You might see less of this on TV soon
One of the country’s biggest entertainment platforms has announced it’ll snuff out depictions of smoking and vaping from much of its new programming, after an anti-tobacco group pointed out the amount of lighting up in the retro drama “Stranger Things.”
For years, health care professionals and anti-smoking advocates have pushed back on the depiction of tobacco use in movies, TV, advertising and video games, concerned that young people will be influenced and become addicted.
Dr. Michael S. Vercillo, a thoracic surgeon with Advocate Lutheran General Hospital in Park Ridge, Ill., praises the move, saying “smoking on screen does not enhance the entertainment value of the film or episode, so this is a simple step towards a healthier society.”
“Reducing the amount of exposure our youth have to smoking may contribute to reducing the amount of people who start smoking,” Dr. Vercillo says. “Starting early in life will set them up to smoke longer and can lead to serious health problems, particularly lung cancer. Many of my patients have a smoking history for many years, and most of them started as teenagers.”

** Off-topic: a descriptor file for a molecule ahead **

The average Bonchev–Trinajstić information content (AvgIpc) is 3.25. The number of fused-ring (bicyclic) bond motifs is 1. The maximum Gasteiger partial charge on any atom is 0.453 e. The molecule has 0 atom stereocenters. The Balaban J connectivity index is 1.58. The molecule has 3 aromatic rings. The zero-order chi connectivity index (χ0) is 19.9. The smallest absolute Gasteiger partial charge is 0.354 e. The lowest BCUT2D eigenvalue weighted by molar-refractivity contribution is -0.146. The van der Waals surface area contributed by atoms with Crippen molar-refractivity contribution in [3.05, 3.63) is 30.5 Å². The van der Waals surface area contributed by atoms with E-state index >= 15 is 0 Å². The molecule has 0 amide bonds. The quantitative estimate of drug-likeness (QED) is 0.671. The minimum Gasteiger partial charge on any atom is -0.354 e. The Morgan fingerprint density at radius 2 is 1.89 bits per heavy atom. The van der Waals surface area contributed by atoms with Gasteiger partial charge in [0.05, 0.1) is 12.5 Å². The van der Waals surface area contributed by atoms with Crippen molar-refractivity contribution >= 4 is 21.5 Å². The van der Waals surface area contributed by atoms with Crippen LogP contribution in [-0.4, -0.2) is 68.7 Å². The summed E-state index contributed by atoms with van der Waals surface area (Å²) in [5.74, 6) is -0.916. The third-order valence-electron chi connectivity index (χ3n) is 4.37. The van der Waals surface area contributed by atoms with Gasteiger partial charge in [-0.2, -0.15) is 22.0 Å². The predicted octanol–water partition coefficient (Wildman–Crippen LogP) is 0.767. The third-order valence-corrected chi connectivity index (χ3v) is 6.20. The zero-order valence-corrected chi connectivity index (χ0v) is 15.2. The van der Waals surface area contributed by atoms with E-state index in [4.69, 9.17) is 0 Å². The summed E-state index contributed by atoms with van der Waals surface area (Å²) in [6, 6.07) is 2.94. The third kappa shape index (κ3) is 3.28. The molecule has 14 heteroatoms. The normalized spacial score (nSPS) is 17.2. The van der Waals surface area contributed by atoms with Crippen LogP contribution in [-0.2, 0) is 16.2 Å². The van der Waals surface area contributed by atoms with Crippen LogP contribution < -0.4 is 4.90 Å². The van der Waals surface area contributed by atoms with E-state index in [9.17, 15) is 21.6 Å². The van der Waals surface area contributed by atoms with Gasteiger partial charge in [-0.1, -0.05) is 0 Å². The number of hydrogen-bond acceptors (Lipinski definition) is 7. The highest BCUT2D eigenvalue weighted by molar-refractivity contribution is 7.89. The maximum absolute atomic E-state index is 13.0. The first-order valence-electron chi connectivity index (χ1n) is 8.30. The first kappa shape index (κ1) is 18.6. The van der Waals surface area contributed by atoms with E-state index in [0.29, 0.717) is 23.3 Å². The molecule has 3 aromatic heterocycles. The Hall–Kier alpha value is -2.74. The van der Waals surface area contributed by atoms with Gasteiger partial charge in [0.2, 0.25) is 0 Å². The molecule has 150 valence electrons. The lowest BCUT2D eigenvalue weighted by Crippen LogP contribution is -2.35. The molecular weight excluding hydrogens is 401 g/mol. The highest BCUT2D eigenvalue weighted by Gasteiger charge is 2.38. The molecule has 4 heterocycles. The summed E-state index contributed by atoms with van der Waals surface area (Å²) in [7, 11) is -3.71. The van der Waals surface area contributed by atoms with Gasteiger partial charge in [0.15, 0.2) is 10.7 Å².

The Centers for Disease Control and Prevention reported that while smoking in the U.S. has dropped in the past decades, about 38 million Americans still smoke. Smoking is the number one risk factor that makes it more likely you’ll get lung cancer, and it’s linked to as many as 90% of lung cancer deaths.
“As a lung cancer surgeon, I don’t advise anyone to smoke,” Dr. Vercillo says. “But while adults can make their own life decisions, our youth should be more protected while they are particularly impressionable.”
A U.S. Surgeon General report from 2014 stated that “an R-rating for movies with smoking would avert one million tobacco deaths among today’s children and adolescents,” a finding Dr. Vercillo calls “staggering” and a “likely reason enough for Netflix and others to pursue this.”
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About the Author
Mike Riopell, health enews contributor, is a media relations coordinator with Advocate Aurora Health. He previously worked as a reporter and editor covering politics and government for the Chicago Tribune, Daily Herald and Bloomington Pantagraph, among others. He enjoys bicycles, home repair, flannel shirts and being outside.